MICHAEL GOLDFARB: First of all, I don’t believe either Lee or I said they weren’t a problem — the fact that one additional problem on a plane can be very significant to aviation investigators. So the number isn’t as important as what they’re coming up with. These tail stabilizers are really torn apart during heavier maintenance, called c-check, it’s simply when they tail the tail apart. It’s not done everyday on a routine inspection. And there’s been no prior history. There have been five or six MD-80s that had stabilizer problems but none tied to this jackscrew. So there’s no prior way that either the FAA or the airlines would have known that this problem that we’re finding here is probably a first of its kind in terms of a safety concern.
JIM LEHRER: Now why would that be? Because what could be the possible explanations for that? Why this was never uncovered or never a problem before?
MICHAEL GOLDFARB: Flying so safe and it doesn’t feel that way with such high profile crashes lately, quite frankly there’s millions of parts on an aircraft. Every aircraft has a service bulletin on it, or directive about something, just like your engine light comes on, change your oil soon, on a car. So there’s millions of parts that need repair or replacement, and the ability to regulate and oversee an industry that precisely is pretty much like to the manufacturer and to the airlines and they have a pretty good maintenance programs in general. That’s why crashes are so rare. But here’s a case where we just don’t know; we don’t know what’s going on here. It may not have been the stabilizer. It may have been exacerbated by the crew. We have to look at the piloting of the aircraft; we have to look at many other things before we can be definitive. And I think they are moving fairly rapidly here to come to some answers but the FAA didn’t want to take chances. And they said let’s not have the benefit of the doubt. Let’s take the benefit of the doubt. Let’s ground, you know, inspect this fleet immediately so there isn’t an unforeseen problem.
JIM LEHRER: What would you add to that just in terms of the process? I mean the layman would look at this and say, that’s fine, guys, after a plane goes down, then everybody inspects 1,000 airplanes and finds 22 that are damaged in some way — why the normal process of inspection doesn’t find something like this?
LEE DICKINSON: Well, again, you have to keep in mind that, as Mike indicated, this is a high-profile accident. The aviation safety record is superb.
JIM LEHRER: On this particular airplane, yeah.
LEE DICKINSON: The MD-80 itself. The aviation safety in general is superb in the United States and worldwide. The MD-80 specifically is a very safe airplane. If you look at the accident rates on MD-80s, it’s very good in terms of numbers. One thing you have to keep in mind though is there has not been a history of a problem such as this. One of the things you need to do is look to see if data suggests a problem does or does not exist. The fact that the safety board has uncovered through these inspections with the Federal Aviation Administration 22 airplanes that may have problems, again, I caution– may have problems-
JIM LEHRER: May have problems, right.
LEE DICKINSON: — we have to know what the problems are, are all 22 the same problems? Does one have more grease or less grease than another? I mean, that may be something that’s more or less important in these others. But there’s no question that with the focus right now on the investigation, that the jackscrew, the gimbel nut, the horizontal stabilizer, the board needs to find out what went wrong and did this happen — was this 20% into the accident where something happened or did this trigger the event? They’ll look at maintenance, inspections, the operating procedures of the crew. They’ll look at a whole number of things, the physical evidence in terms of the parts themselves that they’re retrieving from the ocean. They’ll look at what the airplane was doing from the flight data recorder – they’ll couple that with what the crew was saying when they were putting inputs into the plane itself. That is all the foundation for the investigation that will then lead to the cause of the accident.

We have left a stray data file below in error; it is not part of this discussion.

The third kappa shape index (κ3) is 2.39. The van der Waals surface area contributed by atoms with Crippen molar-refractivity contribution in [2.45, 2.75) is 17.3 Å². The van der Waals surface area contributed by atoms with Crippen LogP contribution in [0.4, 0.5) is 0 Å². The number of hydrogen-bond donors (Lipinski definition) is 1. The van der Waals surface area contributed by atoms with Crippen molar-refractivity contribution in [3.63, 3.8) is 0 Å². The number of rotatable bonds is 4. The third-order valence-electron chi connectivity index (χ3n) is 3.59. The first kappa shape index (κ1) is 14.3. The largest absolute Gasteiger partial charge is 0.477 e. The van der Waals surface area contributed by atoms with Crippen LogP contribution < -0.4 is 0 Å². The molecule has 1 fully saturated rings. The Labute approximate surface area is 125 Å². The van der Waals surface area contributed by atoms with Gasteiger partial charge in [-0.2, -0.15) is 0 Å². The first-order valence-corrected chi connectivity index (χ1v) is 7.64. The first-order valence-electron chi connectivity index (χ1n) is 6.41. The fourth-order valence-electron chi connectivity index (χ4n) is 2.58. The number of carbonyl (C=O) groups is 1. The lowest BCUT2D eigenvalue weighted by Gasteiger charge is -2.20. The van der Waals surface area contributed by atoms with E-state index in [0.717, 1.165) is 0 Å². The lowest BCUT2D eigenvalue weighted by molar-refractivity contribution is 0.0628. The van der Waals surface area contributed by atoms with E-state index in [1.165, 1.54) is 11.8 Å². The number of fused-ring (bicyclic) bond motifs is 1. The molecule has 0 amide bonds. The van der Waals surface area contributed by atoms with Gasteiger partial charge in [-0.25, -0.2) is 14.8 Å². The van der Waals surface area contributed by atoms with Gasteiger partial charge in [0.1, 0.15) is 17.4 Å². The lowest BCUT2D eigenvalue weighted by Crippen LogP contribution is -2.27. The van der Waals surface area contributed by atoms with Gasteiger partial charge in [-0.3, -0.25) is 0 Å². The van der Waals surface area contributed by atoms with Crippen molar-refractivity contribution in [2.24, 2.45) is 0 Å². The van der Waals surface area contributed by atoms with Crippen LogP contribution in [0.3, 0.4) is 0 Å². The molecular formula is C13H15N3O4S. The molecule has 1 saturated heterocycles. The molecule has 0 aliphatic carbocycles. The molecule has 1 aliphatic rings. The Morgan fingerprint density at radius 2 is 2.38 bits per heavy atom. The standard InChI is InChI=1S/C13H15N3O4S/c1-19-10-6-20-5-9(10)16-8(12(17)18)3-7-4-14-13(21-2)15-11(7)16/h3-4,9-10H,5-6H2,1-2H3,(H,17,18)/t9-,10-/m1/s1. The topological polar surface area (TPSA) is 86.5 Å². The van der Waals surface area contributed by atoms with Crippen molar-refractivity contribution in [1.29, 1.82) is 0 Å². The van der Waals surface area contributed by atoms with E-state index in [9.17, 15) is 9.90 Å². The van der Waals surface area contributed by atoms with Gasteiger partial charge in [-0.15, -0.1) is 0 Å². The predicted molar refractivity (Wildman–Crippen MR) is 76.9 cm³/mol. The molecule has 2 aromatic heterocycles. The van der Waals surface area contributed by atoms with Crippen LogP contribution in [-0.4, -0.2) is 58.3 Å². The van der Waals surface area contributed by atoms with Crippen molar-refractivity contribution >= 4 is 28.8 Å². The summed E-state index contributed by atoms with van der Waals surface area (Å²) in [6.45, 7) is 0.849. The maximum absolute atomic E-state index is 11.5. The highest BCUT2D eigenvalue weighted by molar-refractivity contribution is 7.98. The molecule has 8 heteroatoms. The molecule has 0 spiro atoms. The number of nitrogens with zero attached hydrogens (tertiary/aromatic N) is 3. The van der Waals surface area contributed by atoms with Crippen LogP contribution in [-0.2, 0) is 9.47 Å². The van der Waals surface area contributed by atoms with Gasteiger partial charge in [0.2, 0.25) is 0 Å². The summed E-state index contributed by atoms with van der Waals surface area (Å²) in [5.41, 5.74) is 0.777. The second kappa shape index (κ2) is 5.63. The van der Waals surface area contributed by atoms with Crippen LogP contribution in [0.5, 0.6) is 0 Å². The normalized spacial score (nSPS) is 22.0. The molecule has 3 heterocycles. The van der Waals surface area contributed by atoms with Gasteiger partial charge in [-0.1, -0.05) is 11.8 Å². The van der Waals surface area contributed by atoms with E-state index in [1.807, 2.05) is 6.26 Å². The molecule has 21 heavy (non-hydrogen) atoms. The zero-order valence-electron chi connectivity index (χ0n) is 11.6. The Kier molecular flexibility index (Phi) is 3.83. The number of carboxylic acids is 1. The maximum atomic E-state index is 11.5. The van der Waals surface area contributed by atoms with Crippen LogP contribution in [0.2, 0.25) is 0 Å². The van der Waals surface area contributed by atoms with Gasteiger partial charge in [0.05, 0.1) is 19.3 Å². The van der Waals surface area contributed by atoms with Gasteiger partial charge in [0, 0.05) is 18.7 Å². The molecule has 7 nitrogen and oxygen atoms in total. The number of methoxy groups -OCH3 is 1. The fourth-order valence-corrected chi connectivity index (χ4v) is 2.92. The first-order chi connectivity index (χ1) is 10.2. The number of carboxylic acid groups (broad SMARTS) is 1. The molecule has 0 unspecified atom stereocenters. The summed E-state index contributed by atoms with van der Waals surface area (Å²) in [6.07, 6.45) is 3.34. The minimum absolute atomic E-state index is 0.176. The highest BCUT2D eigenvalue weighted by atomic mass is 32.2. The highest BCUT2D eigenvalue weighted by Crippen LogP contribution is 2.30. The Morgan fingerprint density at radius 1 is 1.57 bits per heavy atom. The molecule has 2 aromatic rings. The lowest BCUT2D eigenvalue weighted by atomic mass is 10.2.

JIM LEHRER: Mr. Dickinson has said on this program before, Mr. Goldfarb, that usually it’s more than one thing that goes wrong that causes calamity such as Alaska Airlines 261 — that it’s not usually one thing. It’s this and that, has that been your experience as well?
MICHAEL GOLDFARB: Absolutely. I think it’s a unique series of events that come together simultaneously. Even that horrible TWA crash off Long Island Sound about three years ago, a first of a kind center fuel tank, plane sitting on a tarmac, hot temperatures, not having their tanks loaded. It’s always a series of things coming together which is why, you know, people say, well, you have a problem here, why don’t you just go after it across all those aircraft. Sometimes the cure is worse than the problem you’re trying to solve. It takes time in aviation to remedy and find the right fix to these things. They tend to be not what’s always apparent which is why early speculation on crashes invariably go back on the shelf prior… Early speculation turns out often to be not what the cause of the crash was.
JIM LEHRER: But based on what you know, this thus far about Alaska– I’ve asked this question before — does this smell like one we’ll get a definitive answer to eventually?
MICHAEL GOLDFARB: I believe we will. It was absolute luck and wonderful that the Navy was able to come up with the flight data recorder and the cockpit voice recorder in that deep of water. That was amazing. The fact that they’re bringing up the rest of the wreckage is terrific from an investigative standpoint. We’re not faced with months of dredging the ocean floor with these pieces. With the information they have and with this known problem hopefully fairly rapidly we put this together and come up with at least a probable cause if not a definitive one. Based on probable cause repair and remedy can be done so that people can stop being so white knuckled when they fly and stop saying that this plane is going to be a problem.
JIM LEHRER: Okay. Thank you both very much.
LEE DICKINSON: You’re welcome.